While walking late at night in Vernon (a very industrial city), wearing a baseball cap, black jeans and a black hoodie, I couldn’t help but feel like I was going on some kind of covert mission.
My boyfriend and I looked so out of place walking around there at that time of night. The only people who had any business being there were those working graveyard shifts at food processing plants and a couple healthcare centers we saw.
As we approached the back gates of the Farmer John slaughterhouse, we saw a truck full of pigs that had already been stopped by activists, preventing it from going through.
I ran toward it thinking it might be the only truck full of pigs I’d see that night. It was a weird mix of emotions because on one hand I didn’t want to see the pigs because it seemed weird to want to see pigs destined for slaughter. Plus, not seeing them lessened the harsh reality (in my mind) of their fate. On the other hand, I wanted to see them in hopes of showing them moments of compassion before they were mercilessly murdered.
One Woman, One Worldwide Save Movement
Moments of compassion. That is the whole purpose of the pig vigil, which was started in 2010 by Anita Kranjc of Toronto Pig Save. If you haven’t heard, Anita is on trial for her act of compassion last year when she gave water to a thirsty, overheating pig. The pig, like millions of others slaughtered for food, was in a truck packed with other pigs who were dehydrated, exhausted, panting and foaming at the mouth. Pigs are unable to sweat, which is why they love the coolness of mud (and it’s why they’re mistakenly perceived as dirty animals). Due to brutal transport conditions, over a million pigs die slow, agonizing deaths before they even reach the slaughterhouse.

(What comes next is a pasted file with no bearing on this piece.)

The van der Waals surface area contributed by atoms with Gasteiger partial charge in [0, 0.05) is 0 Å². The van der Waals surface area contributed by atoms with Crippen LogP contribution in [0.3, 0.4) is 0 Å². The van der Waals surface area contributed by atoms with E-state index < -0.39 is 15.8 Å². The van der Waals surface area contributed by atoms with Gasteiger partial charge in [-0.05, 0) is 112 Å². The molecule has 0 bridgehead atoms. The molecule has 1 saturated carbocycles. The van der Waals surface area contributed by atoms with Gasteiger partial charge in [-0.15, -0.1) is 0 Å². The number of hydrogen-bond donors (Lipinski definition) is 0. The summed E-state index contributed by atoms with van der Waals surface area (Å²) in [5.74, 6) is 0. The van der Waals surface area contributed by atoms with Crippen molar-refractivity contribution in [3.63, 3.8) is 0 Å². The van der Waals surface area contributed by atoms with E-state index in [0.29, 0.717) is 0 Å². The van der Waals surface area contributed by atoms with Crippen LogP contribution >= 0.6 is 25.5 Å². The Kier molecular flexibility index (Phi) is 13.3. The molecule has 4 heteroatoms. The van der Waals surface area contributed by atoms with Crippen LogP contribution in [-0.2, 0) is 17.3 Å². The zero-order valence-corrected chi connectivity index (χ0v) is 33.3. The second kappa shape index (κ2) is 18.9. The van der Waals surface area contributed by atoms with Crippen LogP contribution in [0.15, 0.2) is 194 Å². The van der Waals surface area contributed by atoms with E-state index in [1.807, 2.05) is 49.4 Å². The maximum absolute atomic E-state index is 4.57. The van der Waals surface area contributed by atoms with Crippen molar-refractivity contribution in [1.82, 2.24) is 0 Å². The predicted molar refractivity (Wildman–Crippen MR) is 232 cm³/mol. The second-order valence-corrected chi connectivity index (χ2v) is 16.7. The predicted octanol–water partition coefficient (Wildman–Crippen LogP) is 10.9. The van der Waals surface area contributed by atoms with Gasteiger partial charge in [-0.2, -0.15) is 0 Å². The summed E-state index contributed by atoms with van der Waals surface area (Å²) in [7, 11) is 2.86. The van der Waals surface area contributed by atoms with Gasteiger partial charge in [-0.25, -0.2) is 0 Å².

Toronto Pig Save ignited a worldwide “Save Movement” in which animal rights activists in different countries stand outside slaughterhouses to “bear witness” to the animals who arrive by the truck full, moments before they enter the gates of hell where their violent and gruesome deaths await. It's the only chance the pigs get to experience several minutes of kindness from individuals of the same species that has done nothing but abuse and mistreat them from the moment they were born.
I never thought that I could step foot inside a slaughterhouse, or be anywhere near one. And yet there I was with a group of activists, water on hand, to painfully bear witness to the screams of pigs inside the trucks and those who were already inside the slaughterhouse. As many of us said that night, those screams will forever haunt us as they have permanently seared our hearts and souls.
Pigs, Dogs and Cats--The Only Difference is Your Perception
When I looked into the eyes of those pigs, I saw no difference from the eyes of cats and dogs—companion animals with whom we share our homes. When I saw two pigs try to stick their heads out of the small ventilation holes, I thought of dogs who love sticking their heads out of car windows, and what a stark contrast it was to the scene before me. Just imagine a dog in a car, enjoying the ride, next to tired and terrified pigs wanting to escape the confines of a truck that's shrouded with the smells of their imminent deaths.
Now imagine if that truck were full of dogs. You, like so many others, would be outraged and find it abhorrent that dogs would be packed into a truck, one on top of the other, transported for 28 hours (or more) without food, water or rest. Why reserve our sympathy just for those commonly considered as pets? It's clear that all animals have the capacity to suffer. So how can we be so complicit about animal abuse just because it doesn't involve cats or dogs?